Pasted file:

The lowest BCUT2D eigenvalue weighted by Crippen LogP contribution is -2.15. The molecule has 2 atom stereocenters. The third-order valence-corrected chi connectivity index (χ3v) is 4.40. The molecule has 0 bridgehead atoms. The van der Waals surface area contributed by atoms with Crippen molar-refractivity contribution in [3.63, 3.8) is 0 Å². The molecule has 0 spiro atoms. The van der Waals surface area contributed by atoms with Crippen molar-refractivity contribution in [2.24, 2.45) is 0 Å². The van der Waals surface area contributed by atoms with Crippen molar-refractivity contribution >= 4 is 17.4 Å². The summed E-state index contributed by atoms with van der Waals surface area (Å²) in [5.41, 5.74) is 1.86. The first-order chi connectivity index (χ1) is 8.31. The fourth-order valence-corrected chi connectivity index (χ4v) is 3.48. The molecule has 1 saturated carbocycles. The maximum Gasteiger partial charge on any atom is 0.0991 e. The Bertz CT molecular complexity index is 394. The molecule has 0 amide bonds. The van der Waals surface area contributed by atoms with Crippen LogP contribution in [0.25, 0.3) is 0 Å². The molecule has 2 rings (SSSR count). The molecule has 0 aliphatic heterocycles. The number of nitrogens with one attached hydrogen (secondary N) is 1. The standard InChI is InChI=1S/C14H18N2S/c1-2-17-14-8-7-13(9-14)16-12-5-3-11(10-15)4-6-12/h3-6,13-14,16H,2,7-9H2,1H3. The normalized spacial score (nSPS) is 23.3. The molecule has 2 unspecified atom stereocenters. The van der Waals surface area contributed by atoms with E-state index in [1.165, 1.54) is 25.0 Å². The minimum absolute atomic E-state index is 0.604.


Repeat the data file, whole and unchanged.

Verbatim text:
The lowest BCUT2D eigenvalue weighted by Crippen LogP contribution is -2.15. The molecule has 2 atom stereocenters. The third-order valence-corrected chi connectivity index (χ3v) is 4.40. The molecule has 0 bridgehead atoms. The van der Waals surface area contributed by atoms with Crippen molar-refractivity contribution in [3.63, 3.8) is 0 Å². The molecule has 0 spiro atoms. The van der Waals surface area contributed by atoms with Crippen molar-refractivity contribution in [2.24, 2.45) is 0 Å². The van der Waals surface area contributed by atoms with Crippen molar-refractivity contribution >= 4 is 17.4 Å². The summed E-state index contributed by atoms with van der Waals surface area (Å²) in [5.41, 5.74) is 1.86. The first-order chi connectivity index (χ1) is 8.31. The fourth-order valence-corrected chi connectivity index (χ4v) is 3.48. The molecule has 1 saturated carbocycles. The maximum Gasteiger partial charge on any atom is 0.0991 e. The Bertz CT molecular complexity index is 394. The molecule has 0 amide bonds. The van der Waals surface area contributed by atoms with Crippen LogP contribution in [0.25, 0.3) is 0 Å². The molecule has 2 rings (SSSR count). The molecule has 0 aliphatic heterocycles. The number of nitrogens with one attached hydrogen (secondary N) is 1. The standard InChI is InChI=1S/C14H18N2S/c1-2-17-14-8-7-13(9-14)16-12-5-3-11(10-15)4-6-12/h3-6,13-14,16H,2,7-9H2,1H3. The normalized spacial score (nSPS) is 23.3. The molecule has 2 unspecified atom stereocenters. The van der Waals surface area contributed by atoms with E-state index in [1.165, 1.54) is 25.0 Å². The minimum absolute atomic E-state index is 0.604.